Over the years many of the effective treatments for bacterial scours and some for pneumonia in newborn calves have been taken away from us. Other antibiotics used in conditions such as viral scours are simply precautionary to prevent secondary bacterial invasion.
You all remember products such as synergistin, gentomycin and baytril which have either been discontinued or they are highly frowned for us as veterinarians prescribing them for a number of reasons I won’t get into here. Some newer veterinary products allow us to be effective in our treatment, they generally have a wide spectrum of effectiveness, most times are subcutaneous and most recently much longer-acting products have been developed.
It can never be stressed enough the importance of that calf’s first suck in the first six hours of life for the transfer of immunoglobulins and natural protection from disease. We all know calves that get sick for any reason in early life even if they don’t carry forward chronic problems are often 100 or so pounds lighter than herdmates at weaning.
In the past most products (antibiotics) given for sickness were daily intramuscular shots. This often meant to complete the treatment calves had to be run down and snared, cornered, trapped, leg snared, jumped or whatever means possible to give the final treatment. This alone can be stressful enough and impede the calf’s recovery.
Today by selecting the right treatment regime most times the initial treatment is all that is given. If a second treatment is necessary it is given several days later depending on the efficacy of the initial treatment. Less handling results in the calves doing better and it is much easier to control biosecurity. You as the medicator are not spreading disease by handling the calves so much.
Depending on the disease situation your veterinarian may or may not recommend segregation or isolation to minimize the risk of spreading it to others. Calf scours would be an example of a disease where isolation or segregation would be practised whereas navel infection is often an individual event and the calf is treated and left with its herdmates. Navel infection could point to a problem in the calving area where cleaning and disinfection could be necessary.
Most of the longer-acting products give at least four days’ protection and are given subcutaneously. Newborn or young calves are often hard to find much muscle on anyways. Giving shots subcutaneously supports “Verified Beef Production” guidelines and we avoid the muscle damage intramuscular shots cause. Even some of the injectable selenium is approved for subcutaneous application nowadays. One antibiotic product “Excede” has seven days of effectiveness and for now is approved in Canada for application at the base of the ear. One must talk to your veterinarian as with all these products it is an extremely long time before they would enter the food chain and the risk of residues affecting meat withdrawal. Meat withdrawals are then really a non-issue when treating these young calves.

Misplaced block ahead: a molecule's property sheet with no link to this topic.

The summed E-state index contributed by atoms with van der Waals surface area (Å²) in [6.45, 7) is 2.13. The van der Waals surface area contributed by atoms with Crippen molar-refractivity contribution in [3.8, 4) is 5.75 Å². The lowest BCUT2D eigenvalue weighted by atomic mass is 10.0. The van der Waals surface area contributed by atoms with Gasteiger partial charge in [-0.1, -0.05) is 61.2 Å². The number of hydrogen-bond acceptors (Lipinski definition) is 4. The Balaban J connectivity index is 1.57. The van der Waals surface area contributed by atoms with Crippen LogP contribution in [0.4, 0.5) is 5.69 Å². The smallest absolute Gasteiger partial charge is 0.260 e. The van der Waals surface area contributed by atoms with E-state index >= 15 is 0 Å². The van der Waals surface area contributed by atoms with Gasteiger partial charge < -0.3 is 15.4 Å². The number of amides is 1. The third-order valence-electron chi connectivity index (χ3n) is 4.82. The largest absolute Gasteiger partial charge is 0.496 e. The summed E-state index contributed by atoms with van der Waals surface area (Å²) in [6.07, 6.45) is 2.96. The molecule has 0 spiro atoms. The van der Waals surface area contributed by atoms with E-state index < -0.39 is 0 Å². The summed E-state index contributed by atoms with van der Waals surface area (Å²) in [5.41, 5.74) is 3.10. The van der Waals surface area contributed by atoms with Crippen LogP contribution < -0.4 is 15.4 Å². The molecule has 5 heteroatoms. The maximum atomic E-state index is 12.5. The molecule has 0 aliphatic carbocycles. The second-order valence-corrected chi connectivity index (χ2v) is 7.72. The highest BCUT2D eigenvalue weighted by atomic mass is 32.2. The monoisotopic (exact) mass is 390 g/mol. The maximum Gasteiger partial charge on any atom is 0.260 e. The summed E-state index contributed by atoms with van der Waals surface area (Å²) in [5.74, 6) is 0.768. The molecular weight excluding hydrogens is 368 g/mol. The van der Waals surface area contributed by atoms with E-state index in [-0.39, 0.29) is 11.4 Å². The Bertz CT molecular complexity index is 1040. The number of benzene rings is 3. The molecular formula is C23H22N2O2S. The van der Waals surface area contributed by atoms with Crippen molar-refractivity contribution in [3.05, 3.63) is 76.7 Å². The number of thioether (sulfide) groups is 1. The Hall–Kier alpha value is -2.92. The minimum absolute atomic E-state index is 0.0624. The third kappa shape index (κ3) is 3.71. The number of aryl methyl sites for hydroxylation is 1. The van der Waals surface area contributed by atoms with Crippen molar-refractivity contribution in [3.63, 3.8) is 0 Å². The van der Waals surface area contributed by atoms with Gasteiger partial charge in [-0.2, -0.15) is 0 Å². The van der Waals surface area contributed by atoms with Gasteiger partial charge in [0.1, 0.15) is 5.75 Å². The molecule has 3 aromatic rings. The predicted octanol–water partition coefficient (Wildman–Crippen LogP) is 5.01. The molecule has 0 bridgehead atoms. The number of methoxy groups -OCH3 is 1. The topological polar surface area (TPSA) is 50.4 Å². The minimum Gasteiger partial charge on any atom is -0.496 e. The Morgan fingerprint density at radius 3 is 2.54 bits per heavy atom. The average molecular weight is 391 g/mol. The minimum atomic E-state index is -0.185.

Specific conditions such as coccidiosis require a diagnosis as treatment is fairly specific consisting of sulfa products and intestinal protectants such as kaopectate or activated charcoal. Keep a good veterinary client-patient relationship with your veterinarian so they can keep you updated on the latest products for treating calf issues so survival rate can be kept high. One case may lead to prevention on the rest of the herd. There are now vaccines for certain diseases such as pneumonia or scours which can be used on penmates to prevent spread.
Good bedding and keeping the calves from being chilled also helps to ward off disease. Calves having a creep area allows them to avoid stress and find a quiet place where they can rest when the need arises. Your veterinarian may or may not prescribe prophylactic antibiotics at birth. This will depend on the disease prevalence, the confinement the calves are born under, weather conditions and many other variables too numerous to mention here.
This is why you and your herd veterinarian are the best to collectively come up with prophylactic medication if it is necessary. The most common antibiotic given prophylactically is tetracycline to try and prevent navel infection if it is a problem. As with all disease conditions of neonatal calves if incidence rises you and the herd veterinarian need to look at forms of prevention. This may encompass such things as disinfection, stricter biosecurity, immunizing the cow so protection is passed down in the colostrum, moving the calving area and/or starting a new location for recent pairs.
The big issue of calves getting sick besides the obvious death loss is, as already mentioned, calves’ weaning weight will be much lower than herdmates and that is dollars lost. They may have permanent lung or intestinal damage and are much more likely to reoccur with the same disease at a later date.
This has been proven time and again with colostrum-deficient calves. Watch closely those first few weeks as many major infectious problems have been eliminated by recognizing the clinical signs early followed by aggressive treatment.
The reward is healthy salable large calves come weaning time.